As an aside, nevertheless possibly relevant, there is some opinion that considers the term “blessed” in the Beatitudes is interchangeable and could be replaced with “happy”.

However back to my original trouble, “Blessed are the poor in spirit”. What does “poor in spirit” mean? The nearest I can come to finding a meaning that I can associate with the phrase is poverty of spirit. The problem with this is that it could mean lacking in spirit, possibly lacking in belief in God. Another possibility is that “poor in spirit” refers to people whose spirit gives them a sinful nature and could be happy because of it.

Both possibilities I suggest seem to be at odds with receiving a blessing. All the other beatitudes confer a blessing for a virtue, but being poor in spirit seems prima facie to be an imperfection or disbelief, maybe disobedience. What would seem to make more sense might be ‘Blessed are those who seek forgiveness”.

Any thoughts?

Talented

A different interpretation of the parable of the talents.

I have already given a few thoughts on Jesus’ Parable of The Talents in Untalented. Here I am revisiting that parable, from a different point  view. 

I think it is generally assumed that the servants were honest, but were they?

We are told in the parable that the servants knew that the master harvested “where I have not sown and gather where I have not scattered seed” It might be inferred from that, that the master is not completely honest?

If the master were not honest, might not the servants, to whom he has entrusted sums of money also be dishonest? How can we be sure that the servants, to whom the talents were entrusted, were honest in how they ‘invested’ the master’s money ?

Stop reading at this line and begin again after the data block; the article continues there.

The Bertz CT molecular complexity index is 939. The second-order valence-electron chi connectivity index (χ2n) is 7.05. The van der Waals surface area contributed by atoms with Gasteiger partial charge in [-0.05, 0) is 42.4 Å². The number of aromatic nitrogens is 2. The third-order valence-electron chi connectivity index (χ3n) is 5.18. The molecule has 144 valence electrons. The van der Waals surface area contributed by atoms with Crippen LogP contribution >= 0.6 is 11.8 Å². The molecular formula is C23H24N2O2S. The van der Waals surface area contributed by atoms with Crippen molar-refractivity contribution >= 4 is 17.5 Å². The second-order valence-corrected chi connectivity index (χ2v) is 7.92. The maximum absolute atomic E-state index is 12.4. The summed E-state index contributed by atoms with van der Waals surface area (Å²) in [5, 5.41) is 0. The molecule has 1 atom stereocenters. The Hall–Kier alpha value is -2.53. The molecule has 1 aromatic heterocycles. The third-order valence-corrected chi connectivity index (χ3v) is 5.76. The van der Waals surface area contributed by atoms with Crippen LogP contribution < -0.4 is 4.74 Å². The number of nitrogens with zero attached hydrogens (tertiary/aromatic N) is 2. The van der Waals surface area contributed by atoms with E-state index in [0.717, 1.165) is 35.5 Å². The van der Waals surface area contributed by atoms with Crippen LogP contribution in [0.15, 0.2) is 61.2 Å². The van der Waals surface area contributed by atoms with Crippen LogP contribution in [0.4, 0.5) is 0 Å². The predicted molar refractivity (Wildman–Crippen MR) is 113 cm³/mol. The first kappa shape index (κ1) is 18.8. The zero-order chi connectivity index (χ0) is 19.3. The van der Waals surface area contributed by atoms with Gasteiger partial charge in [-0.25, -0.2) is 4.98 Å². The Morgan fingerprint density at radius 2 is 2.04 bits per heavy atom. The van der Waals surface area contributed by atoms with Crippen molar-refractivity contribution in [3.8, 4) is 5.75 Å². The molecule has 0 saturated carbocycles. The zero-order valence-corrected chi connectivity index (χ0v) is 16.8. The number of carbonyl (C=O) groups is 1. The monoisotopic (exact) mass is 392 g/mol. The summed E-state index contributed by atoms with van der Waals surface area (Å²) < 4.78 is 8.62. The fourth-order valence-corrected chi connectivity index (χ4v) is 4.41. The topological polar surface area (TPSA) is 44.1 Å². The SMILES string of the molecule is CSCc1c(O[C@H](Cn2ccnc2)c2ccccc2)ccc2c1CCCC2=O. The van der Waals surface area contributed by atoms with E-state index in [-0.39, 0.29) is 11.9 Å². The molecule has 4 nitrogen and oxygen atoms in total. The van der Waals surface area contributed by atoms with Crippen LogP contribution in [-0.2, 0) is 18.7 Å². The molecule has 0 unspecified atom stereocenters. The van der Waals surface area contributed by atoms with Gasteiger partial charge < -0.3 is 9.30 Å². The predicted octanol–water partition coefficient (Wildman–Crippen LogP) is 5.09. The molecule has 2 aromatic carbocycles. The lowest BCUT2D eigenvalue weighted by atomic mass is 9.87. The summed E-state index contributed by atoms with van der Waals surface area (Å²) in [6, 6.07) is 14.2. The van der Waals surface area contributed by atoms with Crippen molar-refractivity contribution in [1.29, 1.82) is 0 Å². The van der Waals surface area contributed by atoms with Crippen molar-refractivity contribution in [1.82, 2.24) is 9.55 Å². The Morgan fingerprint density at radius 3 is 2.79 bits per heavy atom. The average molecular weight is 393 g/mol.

We know that on the master’s return, two of the servants returned to him double what he had entrusted them with. The third returned exactly what he had been given, but can we be sure the servants did not make more than they returned? Suppose they gave back to the master only what they thought they could get away with, keeping any more for themselves.

Even if they gave to the master everything they had earned, while he was away, how do we know it was earned honestly? Perhaps it was used as seed funding for cons or cheating. Maybe profiteering by buying goods and selling at inflated prices. It might have been lent out at exorbitant rates of interest, like modern day payday loans.

I do not suggest any other interpretation is wrong. I offer a possible alternative interpretation, that does not seem to be contradicted by the text.

 

Dressed For The Occasion

The Wedding Banquet.